Karakariki Track to Waterfall, Whatawhata

The Karakariki Scenic Reserve was originally set aside as a water conservation reserve. The reserve covers about 486 hectares, and is accessible across private farmland from the end of Karakariki Valley Road, off Karakariki Road which branches off SH23 between Hamilton and Raglan, near Whatawhata. At one time the forest was dominated by kauri but this was milled out in the early 1900s. There is a short, relatively easy, track leading from the end of Karakariki Valley Road to a small waterfall. The track then continues up a steeper hill section, ending at a fenceline but without any views.

The waterfall apparently does not have an official name, despite being shown on Google Maps as Karakariki Waterfall. Karakariki Stream is actually somewhat further to the south. The track to the waterfall and beyond is known as Karakariki Track, with a description and a few photos on the DoC web site. There are several streams joining near the waterfall, including Mangapapa Stream, Tuoro Stream and Whakakai Stream. The first two are presumably the ones crossed on the last swing bridge before the waterfall, with Whakakai Stream appearing on the topographic map to be the waterfall stream.

There are no toilet facilities in the reserve or at the parking area. Dogs are not allowed, except with a DoC permit.

The track from the car parking area to the waterfall crosses over two suspension or swing bridges, one near the start and one close to the waterfall. The first part of the track runs through private farmland, and can be muddy during winter or wet periods. Most of the track is fairly flat, with only some very short steeper and rougher sections. Most of the track runs alongside a stream, downstream from the waterfall, and there is full or partial tree cover for most of the way.

The distance from the carpark to the waterfall is about 1.1 km, and is shown on the DoC site as taking about 20 minutes one way. The continuation track through the forest adds another 45 minutes to the walking time, but is steeper and rougher. Only about 10 minutes of the track beyond the waterfall was traversed on this walk.

Immediately following a lengthy hot, dry period is not the ideal time to view the waterfall at its best. The photo on the DoC web site shows considerably more water flowing than could be seen in late January 2020. However the pool below the waterfall was a popular swimming spot on the very hot day.

The parking area, to the left, at the end of Karakariki Valley Road. There are two cattle stops to cross before the start of the track, to the left of the shed/hay barn.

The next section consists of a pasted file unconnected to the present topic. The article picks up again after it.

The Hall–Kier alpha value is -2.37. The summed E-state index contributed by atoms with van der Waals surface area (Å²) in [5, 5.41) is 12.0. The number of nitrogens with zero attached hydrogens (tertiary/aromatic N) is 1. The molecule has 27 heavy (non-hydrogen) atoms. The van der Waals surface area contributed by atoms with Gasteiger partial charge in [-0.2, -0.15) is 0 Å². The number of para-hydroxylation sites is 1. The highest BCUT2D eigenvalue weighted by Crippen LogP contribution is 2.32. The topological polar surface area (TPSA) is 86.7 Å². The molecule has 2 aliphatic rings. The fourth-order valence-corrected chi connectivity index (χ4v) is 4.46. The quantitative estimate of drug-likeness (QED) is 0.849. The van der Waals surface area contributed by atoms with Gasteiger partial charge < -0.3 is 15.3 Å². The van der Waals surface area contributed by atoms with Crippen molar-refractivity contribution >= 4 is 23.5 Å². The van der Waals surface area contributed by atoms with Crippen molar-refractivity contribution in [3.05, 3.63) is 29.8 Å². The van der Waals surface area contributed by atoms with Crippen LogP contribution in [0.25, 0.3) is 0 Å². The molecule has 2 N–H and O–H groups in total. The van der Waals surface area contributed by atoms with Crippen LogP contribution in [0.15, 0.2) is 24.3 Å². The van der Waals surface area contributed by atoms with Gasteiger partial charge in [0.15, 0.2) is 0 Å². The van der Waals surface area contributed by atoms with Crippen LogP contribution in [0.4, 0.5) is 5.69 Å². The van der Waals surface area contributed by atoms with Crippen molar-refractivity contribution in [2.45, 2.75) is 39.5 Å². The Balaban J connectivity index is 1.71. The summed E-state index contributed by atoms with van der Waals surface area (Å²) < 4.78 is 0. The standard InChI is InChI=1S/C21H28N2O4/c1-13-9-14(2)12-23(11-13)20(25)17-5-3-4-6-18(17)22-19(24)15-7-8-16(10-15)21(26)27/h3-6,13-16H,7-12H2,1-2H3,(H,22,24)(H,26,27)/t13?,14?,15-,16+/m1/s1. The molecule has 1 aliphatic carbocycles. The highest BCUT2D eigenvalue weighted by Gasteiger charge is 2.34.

The stile at the start of Karakariki Track. The hay barn seen on the previous photo is on the right.

The first suspension bridge is only a few metres from the start of the track, after a short walk down a sloping hillside.

Soon afterwards the track enters a section is partial tree cover. The track is mostly fairly level, following alongside the stream which here has only very limited fall.

There are several stiles to be crossed at fencelines. It’s not an ideal track for a pushchair although there was one family bringing along small children and a pushchair for most of the way.

The track is narrow in places, ,and close to the edge of the stream bank.

The track continues alongside more farmland, with a large shed in a clearing on the right.

The second suspension bridge is only a few metres further on from the shed, and also very close to the waterfall.

There was very little water flowing over the waterfall, but the pool below was a popular swimming spot on the hot summer day. There are various suitable picnic spots near the waterfall, and according to the DoC web site there are fossils to be found in the stream above and below the waterfall.

The waterfall appears to be about 2 metres high. The photo on the DoC web site shows water flowing across the full width of the rocks.

The view from above and behind the waterfall, where there is a small grass area suitable as a picnic spot for a short lunch break on the day.

The track continues past the waterfall through denser bush, across an unbridged stream, and across steeper and rougher terrain. According to DoC the track continues for about 45 minutes to a fenceline, with no views.

The GPS tracklog shows the route taken, from the parking area on Karakariki Valley Road on the right, to the waterfall on the left. The dotted line shown on the map as Karakariki Track is not the actual track, but part of it appears to be a farm track.

The total distance from the parking area to the waterfall is about 1.1 km. The return walk took almost 20 minutes, but the walk to the waterfall took about 25 minutes, including ample time for photos.

The topographic map shows approximately the same area as the GPS tracklog.

The aerial photo, taken from Google Maps, also shows the same area. The sheds at the start and near the last swing bridge can be seen clearly in this image.

The track was walked on January 26, 2020.

 

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